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Mansaf loans signal depth of Jordan’s debt problem, say observers

By Rayya Al Muheisen - Mar 30,2023 - Last updated at Mar 30,2023

A financing service provider’s advertisement to give out interest free loans for mansaf, Jordan’s national dish, has stirred online controversy (File photo)


AMMAN — A financing service provider’s advertisement to give out interest-free loans for mansaf, Jordan’s national dish, has stirred online controversy over the offer’s implications for Jordanian culture, especially during the month of Ramadan.

The advertisement in question offered a three-month, interest free loan to be used for mansaf, in cooperation with a local dine-in and catering restaurant. The company also offers loans for olive oil, hospital operations, furniture and other uses.

An official working for the company told The Jordan Times that the company had received many requests to give out loans for gatherings that require serving food, the source also added that the company offers loans for sacrifical goats and sheep during Eid Al Adha. 

It's worth noting than during Ramadan, the fasting month for Muslims, family gatherings are very common. Jordanian tradition requires each family to invite their relatives for iftar — the fast-breaking meal at sunset — during Ramadan. Families take turns in this tradition, which sometimes poses a financial burden on low-income households, forcing many to take out loans or borrow money to afford a feast for their friends and relatives. 

“Our company is a micro-financing company; we give out loans for all sorts of things,” the source added.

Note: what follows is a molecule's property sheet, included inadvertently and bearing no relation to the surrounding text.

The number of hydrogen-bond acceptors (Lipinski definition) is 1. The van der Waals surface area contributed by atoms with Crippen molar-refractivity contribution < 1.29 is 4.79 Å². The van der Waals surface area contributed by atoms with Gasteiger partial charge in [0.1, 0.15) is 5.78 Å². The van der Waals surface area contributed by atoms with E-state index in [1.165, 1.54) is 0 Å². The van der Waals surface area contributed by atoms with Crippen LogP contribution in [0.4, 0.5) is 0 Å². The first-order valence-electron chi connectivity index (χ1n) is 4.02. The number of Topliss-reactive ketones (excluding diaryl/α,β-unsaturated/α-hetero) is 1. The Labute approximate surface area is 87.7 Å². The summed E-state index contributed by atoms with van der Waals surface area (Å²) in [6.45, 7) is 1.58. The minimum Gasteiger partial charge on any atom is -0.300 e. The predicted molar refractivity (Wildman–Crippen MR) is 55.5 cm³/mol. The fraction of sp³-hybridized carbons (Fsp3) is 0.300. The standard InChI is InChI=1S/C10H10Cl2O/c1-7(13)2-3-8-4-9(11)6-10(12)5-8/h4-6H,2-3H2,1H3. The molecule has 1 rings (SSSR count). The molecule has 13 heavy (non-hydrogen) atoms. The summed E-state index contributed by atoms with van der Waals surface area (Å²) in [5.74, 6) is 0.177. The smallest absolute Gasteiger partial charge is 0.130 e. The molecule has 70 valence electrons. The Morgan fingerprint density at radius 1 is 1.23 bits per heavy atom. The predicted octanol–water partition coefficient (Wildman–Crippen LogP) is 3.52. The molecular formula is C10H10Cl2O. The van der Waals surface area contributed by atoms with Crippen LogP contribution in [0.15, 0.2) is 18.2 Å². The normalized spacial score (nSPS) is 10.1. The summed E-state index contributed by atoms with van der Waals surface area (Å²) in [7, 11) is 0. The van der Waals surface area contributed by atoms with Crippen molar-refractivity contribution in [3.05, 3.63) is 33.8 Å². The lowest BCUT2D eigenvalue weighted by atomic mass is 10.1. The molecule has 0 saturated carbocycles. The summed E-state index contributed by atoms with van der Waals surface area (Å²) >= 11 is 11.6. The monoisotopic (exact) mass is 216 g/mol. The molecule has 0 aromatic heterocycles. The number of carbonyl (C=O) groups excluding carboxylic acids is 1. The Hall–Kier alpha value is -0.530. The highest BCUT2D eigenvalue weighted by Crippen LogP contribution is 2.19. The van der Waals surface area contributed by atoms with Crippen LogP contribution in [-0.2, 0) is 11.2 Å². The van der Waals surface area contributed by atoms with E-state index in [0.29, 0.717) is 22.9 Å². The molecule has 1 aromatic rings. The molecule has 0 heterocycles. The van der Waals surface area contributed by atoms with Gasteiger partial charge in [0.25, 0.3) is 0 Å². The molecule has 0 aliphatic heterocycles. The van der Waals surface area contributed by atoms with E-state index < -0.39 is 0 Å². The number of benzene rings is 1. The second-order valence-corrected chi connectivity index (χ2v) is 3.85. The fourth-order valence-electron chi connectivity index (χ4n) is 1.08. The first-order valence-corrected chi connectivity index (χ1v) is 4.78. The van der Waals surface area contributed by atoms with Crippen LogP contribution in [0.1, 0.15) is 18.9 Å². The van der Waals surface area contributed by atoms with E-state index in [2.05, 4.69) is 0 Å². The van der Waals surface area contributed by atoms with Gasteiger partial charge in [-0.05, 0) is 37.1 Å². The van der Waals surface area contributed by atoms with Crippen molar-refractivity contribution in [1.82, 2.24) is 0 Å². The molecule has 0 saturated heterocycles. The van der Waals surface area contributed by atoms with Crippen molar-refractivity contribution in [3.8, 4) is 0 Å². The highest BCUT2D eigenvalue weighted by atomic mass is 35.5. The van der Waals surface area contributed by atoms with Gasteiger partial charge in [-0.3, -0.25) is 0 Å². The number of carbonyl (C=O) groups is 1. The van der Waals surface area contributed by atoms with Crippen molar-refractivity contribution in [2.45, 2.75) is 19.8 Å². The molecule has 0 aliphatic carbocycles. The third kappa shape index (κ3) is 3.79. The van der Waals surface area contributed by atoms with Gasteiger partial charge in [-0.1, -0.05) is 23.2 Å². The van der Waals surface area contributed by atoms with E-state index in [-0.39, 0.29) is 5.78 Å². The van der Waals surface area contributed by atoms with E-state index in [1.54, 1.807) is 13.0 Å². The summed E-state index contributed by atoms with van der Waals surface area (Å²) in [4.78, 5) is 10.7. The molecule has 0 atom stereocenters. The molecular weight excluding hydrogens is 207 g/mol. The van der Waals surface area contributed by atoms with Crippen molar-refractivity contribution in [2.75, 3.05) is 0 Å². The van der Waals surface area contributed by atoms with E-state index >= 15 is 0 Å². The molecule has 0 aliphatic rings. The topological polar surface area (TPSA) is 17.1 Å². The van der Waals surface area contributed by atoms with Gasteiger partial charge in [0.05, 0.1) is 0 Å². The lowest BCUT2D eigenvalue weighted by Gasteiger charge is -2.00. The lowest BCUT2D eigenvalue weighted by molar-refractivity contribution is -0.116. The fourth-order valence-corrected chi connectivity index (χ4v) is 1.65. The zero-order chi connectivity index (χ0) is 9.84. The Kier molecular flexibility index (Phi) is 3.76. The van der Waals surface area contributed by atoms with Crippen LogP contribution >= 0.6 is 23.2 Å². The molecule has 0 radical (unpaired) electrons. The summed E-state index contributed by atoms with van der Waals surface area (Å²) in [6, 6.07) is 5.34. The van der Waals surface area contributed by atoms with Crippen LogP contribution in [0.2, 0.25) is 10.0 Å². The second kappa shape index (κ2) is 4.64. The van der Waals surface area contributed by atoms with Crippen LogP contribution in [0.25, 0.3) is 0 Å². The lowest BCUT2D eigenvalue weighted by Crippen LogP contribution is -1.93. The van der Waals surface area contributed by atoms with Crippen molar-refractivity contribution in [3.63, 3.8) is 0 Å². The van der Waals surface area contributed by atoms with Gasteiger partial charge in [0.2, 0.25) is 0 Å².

However, the majority of online commentary expressed disappointment, with social media users stating that generally, financing companies take advantage of peoples’ needs. Another camp of online sentiments claimed that sticking with the tradition of inviting guests over for iftar must become more flexible within the culture due to the financial burden it poses for some families. 

Meanwhile, many social media users mocked the advertisement, and called asking for “barbeque loans” instead.

Economist Hosam Ayesh told The Jordan Times that offering such a service is indicative of the poor economic conditions that the majority of Jordanians are facing. 

“People are in trouble. People can't balance their spending with their income. When it comes to taking out loans for food — which is a necessity — this indicates that the vast majority of Jordanians are struggling to make ends meet,” Ayesh said. 

Noting mansaf’s status as the traditional national dish of the country, Ayesh said, “when you reach a point where Jordanians have to take out loans to afford mansaf, it indicates that things are headed in a negative direction”. 

“Jordanians are well known for their hospitality and generosity. Companies and retailers, on the other hand, take advantage of people’s needs,” Mousa Alebessat posted on Facebook. 

Others, such as Naser Ayasrah, voiced a different opinion, posting that the initiative is intended to ease financial burdens and presents a positive alternative to begging or borrowing money. 

Financing services providers “drag” people to take out loans and then sue them for their inability to pay-off, said Jordanian Ahmad Hallaj.  “This is why you find the majority of Jordanians drowning in debt,” he added. 

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